PWRDF cuts budget by $700,000

Published May 9, 2009

The Primate’s World Development and Relief Fund has weathered the global economic storm so far, but preparing for tough times ahead, revised and cut its budget for 2009-2010 by about $700,000 when its board of directors met from April 30 to May 2 in Halifax. PWRDF executive director Cheryl Curtis said the board made “a very responsible decision” and made “slight revisions within all areas of the budget, which allows us to proceed knowing that we’ve got a strong program committed to partners, and that should we need it, we’ve got strong reserves and we have the capacity to access those reserves to keep that support for partners at the end of ’09-10.” However, she acknowledged that “there was a slight revision to partner programs, a decrease of $200,000,” and there were further reductions in development grants. The development arm of the Anglican Church of Canada, PWRDF has a $3-million dollar reserve fund, but accessing it for spending requires board approval, said finance and administration team leader Jill Martin. The budget for the current fiscal year was cut to $6.3 million from $7.1 million, which is about $500,000 less than the 2008-2009 budget.There is an “internal process underway” to decide where and how costs will be reduced, Ms. Curtis said, adding that priority was given to maintaining a strong partner program. Unfortunately, a $700,000 cut is too large to be made up in efficiencies, she said and praised staff for working together in an exemplary way. “I think the most difficult part is for the development team staff who carry for PWRDF the direct relationship with partners and convey reductions changes in financial support.”Ms. Curtis added that Anglicans have always been generous in challenging times that affect the global community, so staff hope that they will not need to touch reserves in order to balance the budget. “If we do, we have the capacity and sign-off from board to do that,” she said. PWRDF investments were affected by the market crisis, noted Ms. Curtis, which meant that the board had to make an adjustment for lower interest income in the budget, but “our investments are very strong because of our conservative portfolio, and it’s just a 19 per cent equity investment, so we’re still quite strong.” She said expenses also had to be adjusted to allow for an increase of close to $100,000 in rent and facilities costs.The communications budget was cut by about $43,000, which means that some work will be postponed and there will only be three issues of PWRDF’s newsletter Under the Sun instead of four. The administration budget was cut by about $70,000 and public engagement funding by about $30,000. Travel costs of $80,000 have been cut by $35,000.Spending for PWRDF’s 50th anniversary has been reduced, including postponing a planned major gift fundraising campaign, which was aimed at bringing in large amounts of revenue, but also would have added costs as well. “It just seemed imprudent and inappropriate to have that kind of a campaign now,” said Ms. Curtis, referring to the global economic climate and its negative effects in Canada and on potential donors. Ms. Curtis said they also decided not to hold a spring leadership forum for diocesan representatives, the youth council, refugee network, board and staff that would have focused on the 50th anniversary. “We’re finding some different ways to do that, hence some teleconferences and more print communication,” she said.” And we’ll roll some of that into the fall leadership forum.” Typically, the forums are held once every two years, she said.Two roundtable discussions with partners from indigenous communities and a global roundtable have also been postponed until the next year, she saidConsidering the difficult economic times, Ms. Curtis said PWRDF finished the 2008-2009 fiscal year with “a strong balance.” An audited statement will confirm figures, but prior to the board meeting, Ms. Martin said that PWRDF received $3.935 million from the dioceses, pointing out that that figure includes donations from individuals and organizations within the geographical region of the diocese, even if they are not connected to the church. Ms. Martin said that the support is above last year’s by $455,000, noting that large designated funds such as the $546,000 received this year for disasters in China, Burma and for HIV/AIDS are not included in order to get clearer year-to-year comparisons of levels of core funding. The net, she said, is $3.388 million, which is $121,000 above last year’s and above PWRDF’s average net over the last 10 years of $3.15 million.The income-expenses for the year were in deficit, Ms. Martin said, but it was covered by funds brought forward from the previous year when there was a $2.3 million surplus, leaving a balance of $600,000 for 2008-2009. Ms. Curtis said that the Canadian International Development Agency (CIDA) made some dramatic changes in recent years that necessitated changes at PWRDF. Early in PWRDF’s 2004 to 2008 program, 46 partners received funding from CIDA and PWRDF, with CIDA providing $3 for every dollar from PWRDF. After the change of policy at CIDA, however, PWRDF decided with advice from a church task force to focus on six partners in four countries – three in Africa and Bangladesh. “Forty partners were no longer CIDA funded … and the board took a decision during a transition year with CIDA and forward into the early year of our new program to make sure that those 40 partners were maintained at the same level, so we used funds available to us to meet that commitment,” she said. “This year was the first year since that commitment ended where we would be looking at any possible adjustment.”While in Halifax, the board also heard an update on a PWRDF branding exercise, which Ms. Curtis says is intended to help “us tell our story of what we are and who we are in a much more focused, intelligible way and in a more dynamic and compelling way.” She described it as “a highly participatory process with representation from across the church.” Research is now completed and its findings have been reported to the executive, and upcoming work involves questions of identity and whether there should be any name changes. (Some argue PWRDF’s name is confusing because it is separate from the primate’s office, although Archbishop Fred Hiltz is the president of the board.) “We’re aspiring to take the branding results for approval to our annual general meeting this fall,” Ms. Curtis said. “That’s what we’re working towards and a phased-in launch of the results of that with a more formal launch at the General Synod 2010.”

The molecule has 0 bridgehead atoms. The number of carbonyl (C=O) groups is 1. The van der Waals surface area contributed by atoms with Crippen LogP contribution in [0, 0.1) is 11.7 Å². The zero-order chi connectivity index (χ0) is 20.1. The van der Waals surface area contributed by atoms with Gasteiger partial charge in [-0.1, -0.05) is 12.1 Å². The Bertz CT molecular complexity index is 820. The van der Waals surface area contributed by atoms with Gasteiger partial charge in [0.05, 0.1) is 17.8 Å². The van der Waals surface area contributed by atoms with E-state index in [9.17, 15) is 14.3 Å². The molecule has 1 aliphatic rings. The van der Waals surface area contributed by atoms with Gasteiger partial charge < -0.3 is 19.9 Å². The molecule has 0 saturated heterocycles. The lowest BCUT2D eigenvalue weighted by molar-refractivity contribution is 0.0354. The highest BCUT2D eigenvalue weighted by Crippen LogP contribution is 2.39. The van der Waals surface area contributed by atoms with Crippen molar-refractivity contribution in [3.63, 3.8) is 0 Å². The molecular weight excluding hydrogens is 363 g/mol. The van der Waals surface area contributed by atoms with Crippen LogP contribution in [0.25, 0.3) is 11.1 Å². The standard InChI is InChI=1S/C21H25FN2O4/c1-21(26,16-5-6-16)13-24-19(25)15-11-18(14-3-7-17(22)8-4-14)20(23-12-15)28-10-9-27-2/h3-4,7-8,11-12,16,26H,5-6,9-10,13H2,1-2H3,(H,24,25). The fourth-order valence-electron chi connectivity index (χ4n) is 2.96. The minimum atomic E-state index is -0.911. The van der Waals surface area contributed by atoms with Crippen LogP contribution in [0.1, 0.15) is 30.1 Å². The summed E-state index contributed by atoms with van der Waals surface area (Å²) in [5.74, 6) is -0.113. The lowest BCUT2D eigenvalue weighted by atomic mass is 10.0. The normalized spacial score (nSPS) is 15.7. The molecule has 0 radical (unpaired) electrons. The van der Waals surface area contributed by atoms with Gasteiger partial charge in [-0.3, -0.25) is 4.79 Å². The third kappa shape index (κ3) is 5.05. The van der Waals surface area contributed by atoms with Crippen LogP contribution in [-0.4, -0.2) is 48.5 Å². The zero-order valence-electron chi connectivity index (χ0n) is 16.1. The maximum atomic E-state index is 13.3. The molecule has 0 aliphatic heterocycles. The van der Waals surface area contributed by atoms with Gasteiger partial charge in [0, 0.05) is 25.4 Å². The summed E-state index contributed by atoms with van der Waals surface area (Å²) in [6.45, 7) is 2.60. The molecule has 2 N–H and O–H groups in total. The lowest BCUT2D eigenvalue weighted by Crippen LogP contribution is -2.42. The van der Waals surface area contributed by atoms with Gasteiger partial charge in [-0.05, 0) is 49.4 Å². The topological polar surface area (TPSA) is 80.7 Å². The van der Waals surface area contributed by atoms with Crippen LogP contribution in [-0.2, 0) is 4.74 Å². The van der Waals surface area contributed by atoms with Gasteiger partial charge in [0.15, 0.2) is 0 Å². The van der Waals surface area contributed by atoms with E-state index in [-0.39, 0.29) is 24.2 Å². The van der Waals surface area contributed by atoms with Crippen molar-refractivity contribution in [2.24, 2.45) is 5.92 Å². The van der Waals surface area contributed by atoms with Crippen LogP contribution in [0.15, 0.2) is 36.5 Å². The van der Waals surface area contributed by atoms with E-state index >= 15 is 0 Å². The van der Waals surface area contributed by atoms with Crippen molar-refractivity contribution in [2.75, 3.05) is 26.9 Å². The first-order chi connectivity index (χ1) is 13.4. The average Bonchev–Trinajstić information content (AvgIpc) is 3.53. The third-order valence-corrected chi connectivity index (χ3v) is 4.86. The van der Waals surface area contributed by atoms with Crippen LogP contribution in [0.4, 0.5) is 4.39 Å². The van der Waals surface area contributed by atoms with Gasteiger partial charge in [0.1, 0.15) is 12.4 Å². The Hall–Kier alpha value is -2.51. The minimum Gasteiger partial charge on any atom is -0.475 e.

• Leigh Anne Williams

    Leigh Anne Williams joined the Anglican Journal in 2008 as a part-time staff writer. She also works as the Canadian correspondent for Publishers Weekly, a New York-based trade magazine for the book publishing. Prior to this, Williams worked as a reporter for the Canadian bureau of TIME Magazine, news editor of Quill & Quire, and a copy editor at The Halifax Herald, The Globe and Mail and The Bay Street Bull.

Keep on reading

Skip to content